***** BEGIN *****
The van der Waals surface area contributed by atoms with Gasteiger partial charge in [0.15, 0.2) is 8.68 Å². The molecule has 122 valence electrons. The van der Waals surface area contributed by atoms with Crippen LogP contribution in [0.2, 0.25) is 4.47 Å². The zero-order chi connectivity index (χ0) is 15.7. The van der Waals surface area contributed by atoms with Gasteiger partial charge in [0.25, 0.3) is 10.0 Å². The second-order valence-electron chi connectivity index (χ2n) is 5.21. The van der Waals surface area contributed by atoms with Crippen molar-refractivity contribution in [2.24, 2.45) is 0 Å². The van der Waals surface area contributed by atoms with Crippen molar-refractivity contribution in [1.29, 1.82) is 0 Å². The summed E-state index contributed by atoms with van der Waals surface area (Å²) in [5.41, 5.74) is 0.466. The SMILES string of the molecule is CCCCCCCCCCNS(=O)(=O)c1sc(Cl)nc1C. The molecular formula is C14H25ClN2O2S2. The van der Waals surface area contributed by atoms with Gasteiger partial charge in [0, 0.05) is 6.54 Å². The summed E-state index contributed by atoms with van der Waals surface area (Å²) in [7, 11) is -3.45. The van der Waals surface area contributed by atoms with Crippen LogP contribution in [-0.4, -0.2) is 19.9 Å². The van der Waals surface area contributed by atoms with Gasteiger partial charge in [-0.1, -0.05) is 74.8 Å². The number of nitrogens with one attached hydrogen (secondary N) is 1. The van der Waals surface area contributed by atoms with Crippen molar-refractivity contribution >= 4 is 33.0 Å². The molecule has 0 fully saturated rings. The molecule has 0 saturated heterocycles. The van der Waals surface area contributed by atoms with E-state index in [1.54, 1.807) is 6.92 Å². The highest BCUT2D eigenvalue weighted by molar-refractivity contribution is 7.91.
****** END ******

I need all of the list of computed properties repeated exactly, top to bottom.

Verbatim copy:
The van der Waals surface area contributed by atoms with Gasteiger partial charge in [0.15, 0.2) is 8.68 Å². The molecule has 122 valence electrons. The van der Waals surface area contributed by atoms with Crippen LogP contribution in [0.2, 0.25) is 4.47 Å². The zero-order chi connectivity index (χ0) is 15.7. The van der Waals surface area contributed by atoms with Gasteiger partial charge in [0.25, 0.3) is 10.0 Å². The second-order valence-electron chi connectivity index (χ2n) is 5.21. The van der Waals surface area contributed by atoms with Crippen molar-refractivity contribution in [2.24, 2.45) is 0 Å². The van der Waals surface area contributed by atoms with Crippen molar-refractivity contribution in [1.29, 1.82) is 0 Å². The summed E-state index contributed by atoms with van der Waals surface area (Å²) in [5.41, 5.74) is 0.466. The SMILES string of the molecule is CCCCCCCCCCNS(=O)(=O)c1sc(Cl)nc1C. The molecular formula is C14H25ClN2O2S2. The van der Waals surface area contributed by atoms with Gasteiger partial charge in [0, 0.05) is 6.54 Å². The summed E-state index contributed by atoms with van der Waals surface area (Å²) in [7, 11) is -3.45. The van der Waals surface area contributed by atoms with Crippen LogP contribution in [-0.4, -0.2) is 19.9 Å². The van der Waals surface area contributed by atoms with Gasteiger partial charge in [-0.1, -0.05) is 74.8 Å². The number of nitrogens with one attached hydrogen (secondary N) is 1. The van der Waals surface area contributed by atoms with Crippen molar-refractivity contribution >= 4 is 33.0 Å². The molecule has 0 fully saturated rings. The molecule has 0 saturated heterocycles. The van der Waals surface area contributed by atoms with E-state index in [1.54, 1.807) is 6.92 Å². The highest BCUT2D eigenvalue weighted by molar-refractivity contribution is 7.91.